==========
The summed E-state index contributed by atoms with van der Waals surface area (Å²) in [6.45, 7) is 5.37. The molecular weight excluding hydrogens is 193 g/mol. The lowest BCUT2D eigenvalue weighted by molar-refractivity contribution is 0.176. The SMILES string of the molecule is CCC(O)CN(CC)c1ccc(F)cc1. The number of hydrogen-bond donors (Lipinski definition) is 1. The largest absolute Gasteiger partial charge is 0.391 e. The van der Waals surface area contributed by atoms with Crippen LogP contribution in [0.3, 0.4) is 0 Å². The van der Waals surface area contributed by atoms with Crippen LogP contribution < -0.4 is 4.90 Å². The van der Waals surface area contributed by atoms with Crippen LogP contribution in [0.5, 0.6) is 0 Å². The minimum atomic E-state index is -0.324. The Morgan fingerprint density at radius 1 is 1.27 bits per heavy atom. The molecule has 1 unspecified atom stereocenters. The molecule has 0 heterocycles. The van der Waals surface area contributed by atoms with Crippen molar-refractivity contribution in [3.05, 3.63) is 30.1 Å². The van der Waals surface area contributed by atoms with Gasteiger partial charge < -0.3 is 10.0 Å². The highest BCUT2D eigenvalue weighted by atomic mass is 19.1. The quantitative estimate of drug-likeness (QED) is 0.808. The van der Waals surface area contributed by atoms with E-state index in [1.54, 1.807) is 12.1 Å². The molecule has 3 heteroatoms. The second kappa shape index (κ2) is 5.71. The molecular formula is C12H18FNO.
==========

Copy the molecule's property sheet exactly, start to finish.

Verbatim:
The summed E-state index contributed by atoms with van der Waals surface area (Å²) in [6.45, 7) is 5.37. The molecular weight excluding hydrogens is 193 g/mol. The lowest BCUT2D eigenvalue weighted by molar-refractivity contribution is 0.176. The SMILES string of the molecule is CCC(O)CN(CC)c1ccc(F)cc1. The number of hydrogen-bond donors (Lipinski definition) is 1. The largest absolute Gasteiger partial charge is 0.391 e. The van der Waals surface area contributed by atoms with Crippen LogP contribution in [0.3, 0.4) is 0 Å². The van der Waals surface area contributed by atoms with Crippen LogP contribution < -0.4 is 4.90 Å². The van der Waals surface area contributed by atoms with Crippen LogP contribution in [0.5, 0.6) is 0 Å². The minimum atomic E-state index is -0.324. The Morgan fingerprint density at radius 1 is 1.27 bits per heavy atom. The molecule has 1 unspecified atom stereocenters. The molecule has 0 heterocycles. The van der Waals surface area contributed by atoms with Crippen molar-refractivity contribution in [3.05, 3.63) is 30.1 Å². The van der Waals surface area contributed by atoms with Gasteiger partial charge < -0.3 is 10.0 Å². The highest BCUT2D eigenvalue weighted by atomic mass is 19.1. The quantitative estimate of drug-likeness (QED) is 0.808. The van der Waals surface area contributed by atoms with E-state index in [1.54, 1.807) is 12.1 Å². The molecule has 3 heteroatoms. The second kappa shape index (κ2) is 5.71. The molecular formula is C12H18FNO.